Everyone who has a mental illness experiences it differently, even if they have the exact same Dx. And each of us responds to the medications and therapies differently, even if we take the exact same treatment. Over the course of the last 15 years I’ve taken more medications than I remember (they’re written down somewhere) and had a handful of therapists who had different ways of helping me to treat my symptoms.
But there’s no cure for this. There is a kind of remission, a place we can get to where things are “as normal as normal gets” for us, but right now there’s no magic pill that just takes it all away. I think that’s ok.
I have a need for regularity and routine to keep me going in a forward direction. Some of the choices I made in the past have resulted in long term memory issues and that makes things a bit more challenging for me sometimes, but I just don’t know how to quit. I am a born fighter and let me tell you, when the time comes I’m going to go down swinging.
In the spirit of sharing what works for me because it might just help you, here’s some random stuff that seems to make my life a little easier. This is in no way meant to be taken as gospel or medical advice or anything like that. Think of it as the random sort of stuff a friend might tell you over a cup of whatever it is you like to drink.
Thing One: SLEEP. This is huge for me because a lack of sleep will bring on hypomania and potentially full on mania and that is just no damn good for someone with bipolar disorder. I have done my best to make the bedroom a very calm and quiet place. There is no TV in there, I have a black-out shade on the window, I keep the ceiling fan running year round, comfortable sheets, I play white noise on an app on my phone, and I use the bed for only sleeping and “quality” time with Lancelot. I allow myself plenty of time in which to get 8 hours of sleep knowing full well that I likely won’t get quite that much every night.
Thing Two: TREATMENT. For me this includes a psychiatrist to prescribe medication and a therapist to help with coping skills. The practice I go to includes both of those providers and they talk to each other about what’s going on with me, because they need to. My illness requires both medication management and therapy and this is something that over the last 15 years I’ve come to realize and I rely on it. I know that there are people who can manage their illnesses without medication; each of us is different. I hope that you all know that if you need help it is 100% fine to ask for it.
Thing Three: GET TO KNOW YOURSELF. Self-awareness is really just huge as far as I’m concerned. I’ve been working on this for awhile now and it’s sometimes really hard. But I know when I start craving certain things or avoiding certain things that it’s a sign from my brain that either something is really wrong, or I need to change up a routine. For example, sometimes all it takes to reboot my mood is to move things around in my office. We affectionately refer to this as “shit shifting” and it is by far my favorite way to redecorate. I also know that when my body tells me I’m too tired, I really am too tired and I need to slow down. This whole glorification of being busy and exhausted and everyone having a “side hustle” is just awful and it needs to stop. Slow down already, relaxing is not only good it’s important.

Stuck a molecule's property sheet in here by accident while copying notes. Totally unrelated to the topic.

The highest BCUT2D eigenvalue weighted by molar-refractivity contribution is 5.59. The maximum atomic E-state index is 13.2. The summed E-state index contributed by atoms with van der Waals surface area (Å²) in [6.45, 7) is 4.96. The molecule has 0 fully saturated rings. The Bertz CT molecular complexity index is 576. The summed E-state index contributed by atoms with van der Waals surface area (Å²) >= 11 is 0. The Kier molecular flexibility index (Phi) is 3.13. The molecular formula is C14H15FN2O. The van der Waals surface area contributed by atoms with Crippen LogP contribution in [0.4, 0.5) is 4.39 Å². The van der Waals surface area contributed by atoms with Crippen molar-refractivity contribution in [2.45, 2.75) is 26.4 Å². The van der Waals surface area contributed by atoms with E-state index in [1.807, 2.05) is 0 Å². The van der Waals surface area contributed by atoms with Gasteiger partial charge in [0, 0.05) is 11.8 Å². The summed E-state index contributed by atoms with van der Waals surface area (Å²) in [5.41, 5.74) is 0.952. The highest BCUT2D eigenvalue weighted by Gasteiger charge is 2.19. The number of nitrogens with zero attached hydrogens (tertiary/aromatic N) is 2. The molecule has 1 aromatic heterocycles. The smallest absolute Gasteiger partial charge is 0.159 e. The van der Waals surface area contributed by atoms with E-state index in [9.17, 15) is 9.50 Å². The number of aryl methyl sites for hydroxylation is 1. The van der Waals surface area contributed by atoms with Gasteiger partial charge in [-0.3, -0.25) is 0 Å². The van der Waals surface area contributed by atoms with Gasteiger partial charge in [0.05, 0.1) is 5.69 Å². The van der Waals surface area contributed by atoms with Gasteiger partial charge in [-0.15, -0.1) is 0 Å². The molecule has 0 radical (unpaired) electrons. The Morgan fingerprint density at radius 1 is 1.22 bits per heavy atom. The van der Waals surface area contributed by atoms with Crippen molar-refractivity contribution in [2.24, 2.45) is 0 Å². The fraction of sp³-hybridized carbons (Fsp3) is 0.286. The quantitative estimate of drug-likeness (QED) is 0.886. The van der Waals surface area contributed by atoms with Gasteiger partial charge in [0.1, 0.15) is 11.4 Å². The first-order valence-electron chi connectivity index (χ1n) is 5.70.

Thing Four: DO STUFF THAT MAKES YOU FEEL GOOD. I need to make sure we all understand what this means, because it does not mean getting drunk or chemically altered or anything that is destructive, unless you’re thinking about destroying the dust bunnies under the bed or something like that. What I mean is that it’s important to have something you like you do that you feel good doing. For some people this is baking, for others it’s wood working, hell it could even be playing video games. For me it’s usually knitting. There’s value, lots of value, in taking time every day to do things that make you feel good about your skills and yourself.
Thing Five: PICK YOUR BATTLES. Not every hill is worth dying on, and sometimes it is entirely essential to surrender so that you can rest and rally the troops (that would be you) so that you’ll be ready to fight again tomorrow. There is no shame at all in calling for a time out if you need one. Take a day off work, ask your partner/spouse/friend to do a chore for you if you can’t, order delivery food, just be gentle with yourself so that tomorrow you can go back to being the amazing badass that you are.
Finally, know that even though we don’t all experience these illnesses and challenges the same way, we’ve all kind of been “there” and I for one am always happy to lend an ear to listen and a shoulder for crying on. Please don’t ever be ashamed about the fight you’re fighting.
And just so I don’t end this on a giant ol’ bummer, here is a very cute critter picture.